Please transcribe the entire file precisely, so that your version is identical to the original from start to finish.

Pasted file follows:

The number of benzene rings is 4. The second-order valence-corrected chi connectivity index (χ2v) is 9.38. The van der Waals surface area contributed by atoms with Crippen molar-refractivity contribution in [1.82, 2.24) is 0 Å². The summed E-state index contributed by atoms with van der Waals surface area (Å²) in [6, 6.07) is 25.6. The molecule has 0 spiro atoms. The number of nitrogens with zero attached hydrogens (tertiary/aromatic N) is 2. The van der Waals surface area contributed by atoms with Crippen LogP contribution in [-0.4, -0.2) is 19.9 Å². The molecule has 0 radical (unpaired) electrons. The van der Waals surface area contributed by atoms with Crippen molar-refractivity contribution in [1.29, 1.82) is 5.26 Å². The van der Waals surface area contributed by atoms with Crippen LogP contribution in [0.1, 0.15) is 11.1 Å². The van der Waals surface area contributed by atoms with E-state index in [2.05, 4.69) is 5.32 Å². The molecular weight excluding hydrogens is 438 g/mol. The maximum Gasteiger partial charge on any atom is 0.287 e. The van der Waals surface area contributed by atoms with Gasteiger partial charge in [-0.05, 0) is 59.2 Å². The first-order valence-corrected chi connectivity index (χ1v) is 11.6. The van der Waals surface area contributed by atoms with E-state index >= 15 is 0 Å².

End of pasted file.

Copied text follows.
The number of benzene rings is 4. The second-order valence-corrected chi connectivity index (χ2v) is 9.38. The van der Waals surface area contributed by atoms with Crippen molar-refractivity contribution in [1.82, 2.24) is 0 Å². The summed E-state index contributed by atoms with van der Waals surface area (Å²) in [6, 6.07) is 25.6. The molecule has 0 spiro atoms. The number of nitrogens with zero attached hydrogens (tertiary/aromatic N) is 2. The van der Waals surface area contributed by atoms with Crippen LogP contribution in [-0.4, -0.2) is 19.9 Å². The molecule has 0 radical (unpaired) electrons. The van der Waals surface area contributed by atoms with Crippen molar-refractivity contribution in [1.29, 1.82) is 5.26 Å². The van der Waals surface area contributed by atoms with Crippen LogP contribution in [0.1, 0.15) is 11.1 Å². The van der Waals surface area contributed by atoms with E-state index in [2.05, 4.69) is 5.32 Å². The molecular weight excluding hydrogens is 438 g/mol. The maximum Gasteiger partial charge on any atom is 0.287 e. The van der Waals surface area contributed by atoms with Gasteiger partial charge in [-0.05, 0) is 59.2 Å². The first-order valence-corrected chi connectivity index (χ1v) is 11.6. The van der Waals surface area contributed by atoms with E-state index >= 15 is 0 Å².